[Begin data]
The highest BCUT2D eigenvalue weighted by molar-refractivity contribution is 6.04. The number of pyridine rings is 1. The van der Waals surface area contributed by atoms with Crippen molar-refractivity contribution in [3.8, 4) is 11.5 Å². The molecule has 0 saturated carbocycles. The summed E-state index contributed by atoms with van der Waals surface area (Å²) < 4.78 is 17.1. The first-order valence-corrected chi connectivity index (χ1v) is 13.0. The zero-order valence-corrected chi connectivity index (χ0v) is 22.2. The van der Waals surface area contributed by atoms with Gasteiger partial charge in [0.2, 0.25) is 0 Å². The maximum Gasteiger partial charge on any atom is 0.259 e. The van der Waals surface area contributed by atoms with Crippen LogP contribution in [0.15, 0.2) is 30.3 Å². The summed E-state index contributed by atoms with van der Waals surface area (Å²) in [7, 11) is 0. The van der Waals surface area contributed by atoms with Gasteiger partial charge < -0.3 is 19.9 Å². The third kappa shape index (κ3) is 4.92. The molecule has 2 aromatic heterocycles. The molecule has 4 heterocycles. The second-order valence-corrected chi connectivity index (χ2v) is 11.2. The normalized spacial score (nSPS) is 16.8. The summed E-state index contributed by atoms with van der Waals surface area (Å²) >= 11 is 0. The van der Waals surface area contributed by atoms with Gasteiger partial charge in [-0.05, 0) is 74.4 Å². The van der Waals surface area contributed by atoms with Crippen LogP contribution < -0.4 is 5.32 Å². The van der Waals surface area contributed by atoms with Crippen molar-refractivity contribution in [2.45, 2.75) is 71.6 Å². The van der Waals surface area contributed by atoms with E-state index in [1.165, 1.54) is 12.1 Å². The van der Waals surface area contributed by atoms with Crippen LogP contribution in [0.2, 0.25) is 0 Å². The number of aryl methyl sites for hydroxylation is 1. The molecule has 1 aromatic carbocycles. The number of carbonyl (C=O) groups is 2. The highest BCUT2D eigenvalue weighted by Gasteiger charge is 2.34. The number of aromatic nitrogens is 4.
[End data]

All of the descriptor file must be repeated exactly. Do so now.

The highest BCUT2D eigenvalue weighted by molar-refractivity contribution is 6.04. The number of pyridine rings is 1. The van der Waals surface area contributed by atoms with Crippen molar-refractivity contribution in [3.8, 4) is 11.5 Å². The molecule has 0 saturated carbocycles. The summed E-state index contributed by atoms with van der Waals surface area (Å²) < 4.78 is 17.1. The first-order valence-corrected chi connectivity index (χ1v) is 13.0. The zero-order valence-corrected chi connectivity index (χ0v) is 22.2. The van der Waals surface area contributed by atoms with Gasteiger partial charge in [0.2, 0.25) is 0 Å². The maximum Gasteiger partial charge on any atom is 0.259 e. The van der Waals surface area contributed by atoms with Crippen LogP contribution in [0.15, 0.2) is 30.3 Å². The summed E-state index contributed by atoms with van der Waals surface area (Å²) in [7, 11) is 0. The van der Waals surface area contributed by atoms with Gasteiger partial charge < -0.3 is 19.9 Å². The third kappa shape index (κ3) is 4.92. The molecule has 2 aromatic heterocycles. The molecule has 4 heterocycles. The second-order valence-corrected chi connectivity index (χ2v) is 11.2. The normalized spacial score (nSPS) is 16.8. The summed E-state index contributed by atoms with van der Waals surface area (Å²) >= 11 is 0. The van der Waals surface area contributed by atoms with Gasteiger partial charge in [-0.05, 0) is 74.4 Å². The van der Waals surface area contributed by atoms with Crippen LogP contribution < -0.4 is 5.32 Å². The van der Waals surface area contributed by atoms with Crippen molar-refractivity contribution in [2.45, 2.75) is 71.6 Å². The van der Waals surface area contributed by atoms with E-state index in [1.165, 1.54) is 12.1 Å². The van der Waals surface area contributed by atoms with Crippen LogP contribution in [0.2, 0.25) is 0 Å². The number of aryl methyl sites for hydroxylation is 1. The molecule has 1 aromatic carbocycles. The number of carbonyl (C=O) groups is 2. The highest BCUT2D eigenvalue weighted by Gasteiger charge is 2.34. The number of aromatic nitrogens is 4.